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I have a sentence but I'm not sure what to do with it:

"Between the ages of six and ten, they know the difference between reality and fantasy."

My copy-editing question is: do you write...

"Between the ages of six and ten..." or

"Between the ages of six and 10" or

"Between the ages of 6 and 10"

I've been taught that numbers under 10 are spelled out and anything above 10 is written numerically. Do you write them differently if both six and 10 are beside each other in the same sentence?

"Between the ages of six and ten, they know the difference between reality and fantasy."

My copy-editing question is: do you write...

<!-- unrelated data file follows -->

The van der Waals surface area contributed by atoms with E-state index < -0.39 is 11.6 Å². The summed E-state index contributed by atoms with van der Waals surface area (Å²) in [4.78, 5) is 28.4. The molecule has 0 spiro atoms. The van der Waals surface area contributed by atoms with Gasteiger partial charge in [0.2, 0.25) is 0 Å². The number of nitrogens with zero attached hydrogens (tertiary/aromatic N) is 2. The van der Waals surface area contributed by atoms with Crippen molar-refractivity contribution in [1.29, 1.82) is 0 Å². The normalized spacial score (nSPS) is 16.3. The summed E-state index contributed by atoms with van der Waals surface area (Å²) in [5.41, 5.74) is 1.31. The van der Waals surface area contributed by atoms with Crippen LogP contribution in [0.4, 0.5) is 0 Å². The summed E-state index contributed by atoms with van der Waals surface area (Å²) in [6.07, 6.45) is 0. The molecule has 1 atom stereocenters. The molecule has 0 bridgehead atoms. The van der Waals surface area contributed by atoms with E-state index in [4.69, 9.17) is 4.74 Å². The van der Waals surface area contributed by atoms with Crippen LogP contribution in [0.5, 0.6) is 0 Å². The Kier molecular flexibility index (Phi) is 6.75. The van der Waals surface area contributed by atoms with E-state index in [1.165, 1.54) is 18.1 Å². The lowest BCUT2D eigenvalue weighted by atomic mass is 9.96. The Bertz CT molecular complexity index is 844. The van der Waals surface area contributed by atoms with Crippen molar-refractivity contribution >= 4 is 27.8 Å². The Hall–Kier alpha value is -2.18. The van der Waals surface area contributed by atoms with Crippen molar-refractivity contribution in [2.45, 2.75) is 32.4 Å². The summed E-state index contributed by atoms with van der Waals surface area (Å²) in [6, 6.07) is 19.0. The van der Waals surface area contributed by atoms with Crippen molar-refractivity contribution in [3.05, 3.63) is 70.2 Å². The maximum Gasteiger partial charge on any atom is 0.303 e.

"Between the ages of six and ten..." or

"Between the ages of six and 10" or

"Between the ages of 6 and 10"

I've been taught that numbers under 10 are spelled out and anything above 10 is written numerically. Do you write them differently if both six and 10 are beside each other in the same sentence?

See if these help, Tara: http://owl.english.purdue.edu/handouts/esl/eslnumber.html

and: http://www.grammarbook.com/numbers/numbers.asp

and: http://www.grammarbook.com/numbers/numbers.asp

Comments

In my opinion, you should write it as

between the ages of six and ten.I hear what you say about the convention of writing numbers as words or numerals in essays. All I can say is when writing a book, you should not write a number as a numeral unless it's over one-hundred. Unless, of course, it contains a decimal within it. By way of example, you should write the numeral 17 as seventeen. But you would write the numeral 17.4 as 17.4.

Anonymous